NEW YORK -- Gus Hall, long time Communist Party leader, died Friday Oct. 13 in New York City. He was 90.
Hall was one of the most famous American communists. He led an extraordinary life of working class activism and was a participant in nearly all of the most important social struggles that transformed America in the twentieth century. He came from, and was typical of, an outstanding generation of activists on issues of workers' rights, peace, equality, international solidarity and socialism. Like Elizabeth Gurley Flynn, Paul Robeson, William Z. Foster, John L. Lewis, W.E.B. Du Bois, and many other Communist and non-Communist figures he worked with, he leaves a deep imprint on America's political life.
Originally from the Minnesota Iron Range, Hall was born into a politically active Finnish family. As a young man he worked in the lumber camps of the far north.
At 17, he became an organizer for the Young Communist League (YCL). He later made his way to Youngstown Ohio where he ran for mayor on the Communist Party ticket, under his birth name, Arvo Gus Halberg. When Hall wanted to get a job in the steel mills, because of blacklisting he knew he wouldn't be hired, so he changed it to Gus Hall. The name stuck.
Hall was an organizer for the Steelworkers Organizing Committee (SWOC), a founding member of the United Steelworkers of America and a strike leader during the "Little Steel Strike" of 1937. That strike was the final blow against the steel giants vicious, anti-union stance. Hall helped to organize over 10,000 steelworkers in the Mahoning Valley.
Later Hall became an organizer for the Communist Party. A staunch fighter against racism and fascism Hall volunteered for the U.S. Navy, when World War II broke out, serving as a machinist mate in a machine shop in Guam. He was honorably discharged March 6, 1946. On July 22,1948, Hall and 11 other Communist Party leaders were indicted under the Smith Act on false charges of "conspiracy to teach and advocate the overthrow of the U.S. government by force and violence."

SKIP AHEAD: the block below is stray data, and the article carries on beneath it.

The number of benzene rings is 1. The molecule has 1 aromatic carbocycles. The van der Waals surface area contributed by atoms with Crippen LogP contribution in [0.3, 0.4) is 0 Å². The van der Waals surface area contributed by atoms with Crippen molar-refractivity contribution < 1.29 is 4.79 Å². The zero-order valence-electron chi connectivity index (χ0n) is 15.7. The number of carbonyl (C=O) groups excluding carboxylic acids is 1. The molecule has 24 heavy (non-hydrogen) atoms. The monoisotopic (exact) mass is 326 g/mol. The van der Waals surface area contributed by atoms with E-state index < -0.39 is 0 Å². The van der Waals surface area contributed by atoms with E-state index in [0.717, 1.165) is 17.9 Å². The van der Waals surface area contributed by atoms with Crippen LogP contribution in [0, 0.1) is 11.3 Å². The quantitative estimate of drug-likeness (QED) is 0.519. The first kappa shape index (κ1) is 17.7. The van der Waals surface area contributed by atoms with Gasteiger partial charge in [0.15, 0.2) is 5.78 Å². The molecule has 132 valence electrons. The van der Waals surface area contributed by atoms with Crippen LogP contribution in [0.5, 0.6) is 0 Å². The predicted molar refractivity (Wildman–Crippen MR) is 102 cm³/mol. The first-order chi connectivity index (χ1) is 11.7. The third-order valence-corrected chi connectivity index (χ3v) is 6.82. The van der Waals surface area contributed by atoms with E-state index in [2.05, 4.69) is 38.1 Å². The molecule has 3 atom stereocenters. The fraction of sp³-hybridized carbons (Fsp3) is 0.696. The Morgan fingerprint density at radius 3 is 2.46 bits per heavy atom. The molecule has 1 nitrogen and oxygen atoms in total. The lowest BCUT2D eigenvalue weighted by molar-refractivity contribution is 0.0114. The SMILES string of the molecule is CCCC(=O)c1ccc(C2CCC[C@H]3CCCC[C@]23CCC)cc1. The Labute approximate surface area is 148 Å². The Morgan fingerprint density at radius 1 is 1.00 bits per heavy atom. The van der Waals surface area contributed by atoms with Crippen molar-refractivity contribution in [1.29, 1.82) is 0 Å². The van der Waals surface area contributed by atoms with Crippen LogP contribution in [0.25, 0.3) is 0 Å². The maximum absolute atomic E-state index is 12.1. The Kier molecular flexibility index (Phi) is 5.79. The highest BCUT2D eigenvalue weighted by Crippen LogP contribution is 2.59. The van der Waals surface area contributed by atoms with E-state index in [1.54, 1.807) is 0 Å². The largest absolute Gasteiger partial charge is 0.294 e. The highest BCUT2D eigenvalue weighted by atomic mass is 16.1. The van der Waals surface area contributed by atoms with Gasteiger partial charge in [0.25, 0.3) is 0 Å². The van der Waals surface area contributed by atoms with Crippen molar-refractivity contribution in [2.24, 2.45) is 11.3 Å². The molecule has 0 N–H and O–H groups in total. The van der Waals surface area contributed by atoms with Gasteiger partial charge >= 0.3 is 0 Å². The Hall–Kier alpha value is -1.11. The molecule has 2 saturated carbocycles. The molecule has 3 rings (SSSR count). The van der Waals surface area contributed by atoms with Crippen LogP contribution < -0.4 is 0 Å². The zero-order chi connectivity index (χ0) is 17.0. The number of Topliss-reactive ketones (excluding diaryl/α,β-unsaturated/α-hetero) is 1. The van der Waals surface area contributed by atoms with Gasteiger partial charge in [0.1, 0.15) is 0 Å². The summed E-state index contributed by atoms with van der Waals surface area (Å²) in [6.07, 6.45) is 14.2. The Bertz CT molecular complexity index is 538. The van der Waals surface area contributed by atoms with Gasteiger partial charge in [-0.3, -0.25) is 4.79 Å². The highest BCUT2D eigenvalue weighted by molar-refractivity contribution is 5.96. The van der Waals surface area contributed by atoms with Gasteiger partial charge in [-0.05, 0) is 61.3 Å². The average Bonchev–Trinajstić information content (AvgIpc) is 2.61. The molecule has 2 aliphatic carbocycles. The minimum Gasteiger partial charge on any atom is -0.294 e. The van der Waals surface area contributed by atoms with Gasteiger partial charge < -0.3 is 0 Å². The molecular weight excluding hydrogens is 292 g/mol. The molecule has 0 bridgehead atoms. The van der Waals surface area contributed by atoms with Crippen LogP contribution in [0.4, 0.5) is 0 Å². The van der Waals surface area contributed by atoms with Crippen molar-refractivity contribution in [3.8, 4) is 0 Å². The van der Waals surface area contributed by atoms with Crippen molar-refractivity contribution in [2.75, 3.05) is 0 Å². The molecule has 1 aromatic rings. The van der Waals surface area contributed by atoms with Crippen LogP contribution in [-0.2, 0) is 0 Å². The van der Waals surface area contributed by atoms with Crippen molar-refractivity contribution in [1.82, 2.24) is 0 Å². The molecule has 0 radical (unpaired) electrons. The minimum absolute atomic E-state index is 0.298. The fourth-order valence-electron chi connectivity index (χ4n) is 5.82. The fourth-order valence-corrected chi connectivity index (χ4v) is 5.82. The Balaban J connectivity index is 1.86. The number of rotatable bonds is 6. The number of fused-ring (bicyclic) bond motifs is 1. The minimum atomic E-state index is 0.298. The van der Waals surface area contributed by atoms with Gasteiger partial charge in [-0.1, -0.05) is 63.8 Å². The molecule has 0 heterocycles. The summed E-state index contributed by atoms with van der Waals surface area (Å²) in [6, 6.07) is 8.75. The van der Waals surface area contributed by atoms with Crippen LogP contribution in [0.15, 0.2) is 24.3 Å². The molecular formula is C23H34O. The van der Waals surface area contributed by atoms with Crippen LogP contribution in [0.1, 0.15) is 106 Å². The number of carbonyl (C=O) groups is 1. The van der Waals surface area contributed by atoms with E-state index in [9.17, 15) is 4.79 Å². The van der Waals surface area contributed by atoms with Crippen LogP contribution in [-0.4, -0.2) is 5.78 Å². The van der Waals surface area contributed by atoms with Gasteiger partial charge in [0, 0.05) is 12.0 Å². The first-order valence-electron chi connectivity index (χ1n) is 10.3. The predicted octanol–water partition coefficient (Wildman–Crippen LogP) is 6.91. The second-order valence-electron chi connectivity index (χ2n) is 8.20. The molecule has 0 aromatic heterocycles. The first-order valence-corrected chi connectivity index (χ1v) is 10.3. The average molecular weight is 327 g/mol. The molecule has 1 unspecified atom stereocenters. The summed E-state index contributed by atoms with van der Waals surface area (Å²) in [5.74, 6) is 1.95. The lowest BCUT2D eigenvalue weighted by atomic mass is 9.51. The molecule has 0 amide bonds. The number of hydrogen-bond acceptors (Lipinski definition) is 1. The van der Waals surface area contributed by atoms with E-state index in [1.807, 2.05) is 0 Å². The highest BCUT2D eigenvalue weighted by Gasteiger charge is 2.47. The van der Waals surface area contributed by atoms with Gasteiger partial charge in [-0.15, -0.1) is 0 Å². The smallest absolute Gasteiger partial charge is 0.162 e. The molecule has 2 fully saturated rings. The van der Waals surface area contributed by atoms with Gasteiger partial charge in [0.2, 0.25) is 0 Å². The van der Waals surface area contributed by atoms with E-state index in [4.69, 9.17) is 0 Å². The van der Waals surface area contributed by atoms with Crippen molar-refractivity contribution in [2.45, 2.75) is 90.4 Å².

Many communists and progressives were jailed, blacklisted and hounded by the FBI during one of the most undemocratic periods in our country's history. Hall spent eight years in Leavenworth Federal Penitentiary for the crime of "thinking." The Supreme Court finally struck down the Smith Act as unconstitutional.
After his release Hall continued his activism in the working class, democratic, peace and civil rights struggles, making many public speeches and media appearances. Hall was famous around the world as a respected Communist leader and had warm relations with many heads of state. Hall addressed numerous international meetings of Communist and workers' parties.
Hall ran for President four times on the Communist Party ticket, making People before Profits a rallying slogan.
An internationally renowned Marxist theoretician, Hall authored many books, articles and speeches. Two of his best know books are Working Class USA and Racism, the Nation's Most Dangerous Pollutant.
Sam Webb, the National Chair of the Communist Party, said, "Gus Hall will be greatly missed by the progressive movements and our Party. Through all the turmoil of McCarthyism, the Reagan/Bush years of attacks on labor, and the setbacks to socialism, Hall helped our party maintained a clear, stable focus in the working class, and the people's movements for peace, social justice and socialism."
Hall is survived by his wife Elizabeth, also a founder of the USWA, a daughter, Barbara, a son, Arvo, two sisters and many grandchildren and great-grandchildren.